I’ve started to take my own advice and am reducing my activity on the social network Facebook. Recently, I’ve noticed that Facebook intrinsically promotes a homogenization of opinion — posts about the same kittens, sunsets, food, and other inoffensive, bland material. The problem is two-fold: context and validation. Let me explain.
Context: When I joined Facebook 10 years ago, it was called “TheFacebook” and limited to 30 college campuses. Your peers generally had the same cultural interests, usually: studying, parties, and “random play”. When a friend posted about an event on campus, it was relevant, it was interesting, and you’d scroll among the comments to see if someone you liked was attending. The context and cultural background were similar. It was fun.
These days, Facebook circles encompass a wide variety of people. Your old college friends, coworkers, people from conferences, drunks from a night out, and your grandparents. The cultural similarity between these groups is nil. These people don’t know each other. But Facebook forces them all to interact within the same structure which assumes everyone knows each other with the same familiarity.
This interaction is forced when people who don’t know each other, but know you, interact on your Wall or in Groups. This interaction is forced when Facebook shows what you post to your friends on other people’s newsfeeds.
Here’s an example, inspired by actual events but modified for privacy:
Conservative Friend 1 posts on newsfeed: Obamacare is terrible. rabble! rabble! rabble!
Me: I feel you. I’ve spent hours on hold with Covered California only to be disconnected. This blows!
Liberal Friend 2, on his newsfeed, sees me post on Conservative Friend 1’s wall even though he is not friends with Conservative Friend 1
Liberal Friend 2 (based on previously expressed views) thinks: Eww. Republicans are selfish and evil. The ACA is the greatest thing since sliced bread.
Liberal Friend 2 blocks me.
Me thinks: I’m not Republican, I’m just commiserating with a friend!
It need not be about politics. I have an Australian friend who uses the word “cunt” as equivalent to an “LOL”. Generally this would be considered offensive, but because I know him and know he means no disrespect, I don’t feel the need to blow up when he calls me that. Of course, if he were to post on my Wall and a third party–especially a feminist who didn’t understand the context–saw that, she would likely erupt in a frothy rage. The subcommunication between the two of us is invisible to the third party. And to water down your communication by making it accessible to the lowest common denominator essentially leads to talking like a politician — saying everything but meaning nothing.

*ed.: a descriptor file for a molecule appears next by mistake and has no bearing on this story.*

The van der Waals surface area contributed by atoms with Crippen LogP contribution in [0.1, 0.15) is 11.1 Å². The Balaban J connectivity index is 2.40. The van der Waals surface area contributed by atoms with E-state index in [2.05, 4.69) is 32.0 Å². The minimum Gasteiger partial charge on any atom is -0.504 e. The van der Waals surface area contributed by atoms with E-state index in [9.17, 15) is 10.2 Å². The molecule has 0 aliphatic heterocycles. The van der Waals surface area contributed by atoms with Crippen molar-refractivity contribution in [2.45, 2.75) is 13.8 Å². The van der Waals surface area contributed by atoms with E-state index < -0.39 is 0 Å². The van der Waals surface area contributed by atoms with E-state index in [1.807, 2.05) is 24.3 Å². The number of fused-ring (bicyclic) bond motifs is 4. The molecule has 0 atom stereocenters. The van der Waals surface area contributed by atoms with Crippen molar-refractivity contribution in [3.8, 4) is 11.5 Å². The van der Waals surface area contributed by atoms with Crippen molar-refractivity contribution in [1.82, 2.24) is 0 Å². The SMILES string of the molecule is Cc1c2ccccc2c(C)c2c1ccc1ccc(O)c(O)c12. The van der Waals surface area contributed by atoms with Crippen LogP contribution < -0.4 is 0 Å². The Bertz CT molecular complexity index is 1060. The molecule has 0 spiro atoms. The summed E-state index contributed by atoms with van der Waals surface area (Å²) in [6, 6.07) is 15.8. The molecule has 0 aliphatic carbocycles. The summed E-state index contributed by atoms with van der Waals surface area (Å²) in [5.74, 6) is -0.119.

So, what is the solution? Post bland, inoffensive content like pictures of your Westie, Siamese, or special edition Pliny the Younger. Or maybe some reshares from George Takei or some inspirational platitudes*
Validation: It’s rare that people consciously realize this. If the average person doesn’t consciously notice how their behavior is being subconsciously shaped to promote bland, boring content online, then how does it happen?
The infamous “like” button!
Let us assume you have 100 friends:
- 40% of your friends like kittens (meow)
- 30% of your friends like food (yum)
- 20% of your friends like Ron Paul (screw quantitative easing!)
- 10% of your friends like veganism (have you seen those factory farms?)
Let us also assume the following (these won’t add up to 100%):
- 1% of your friends HATE** kittens (puppies are the one true pet)
- 2% of your friends HATE** food (possibly on a diet)
- 15% of your friends HATE** Ron Paul (those friends are government employees)
- 10% of your friends HATE** veganism (medium-rare steak, cast iron pan, a little Montreal seasoning, butter…mmm I’m losing my impartiality)
Given these hypothetical statistics, what you get the most positive feedback for posting over time? Politically correct, boring, inoffensive, G-rated, bland content. Such content will generate the most “likes” and the least amount of blocks/unfollows. Most people don’t consciously pay attention to this, posting whatever strikes their fancy. However subconsciously, the behavior of an average person is shaped to seek validation. This can be demonstrated by the increase of those resharing pre-packaged viral content from Buzzfeed/Upworthy/etc.
But being attracted to a blog such as this one, you might be considering yourself above-average. There is an exception to this validation cycle, I found in those whose entire identity is polarizing to the point they draw in numerous supporters and an equal amount of haters. Examples I have seen include vegan or paleo advocates, religious conservative figures, radical capitalists or communists, men’s rights advocates, spiritual energy workers and other “against the grain” types. They have a singular focus — their “cause” — and anyone who detracts from it has no place in their lives whatsoever. If this applies to you, consider forging onward and viewing your haters, blockers, and unfollowers as small victories (people who were exposed to your truth and couldn’t handle it) rather than annoyances.
*Footnote: The real solution is to get off Facebook and use a platform more suited to interaction…such as a blog (where previous posts provide context), or better yet, a coffee table (where context can be spoken).
**Footnote: to the point where they block or unfollow you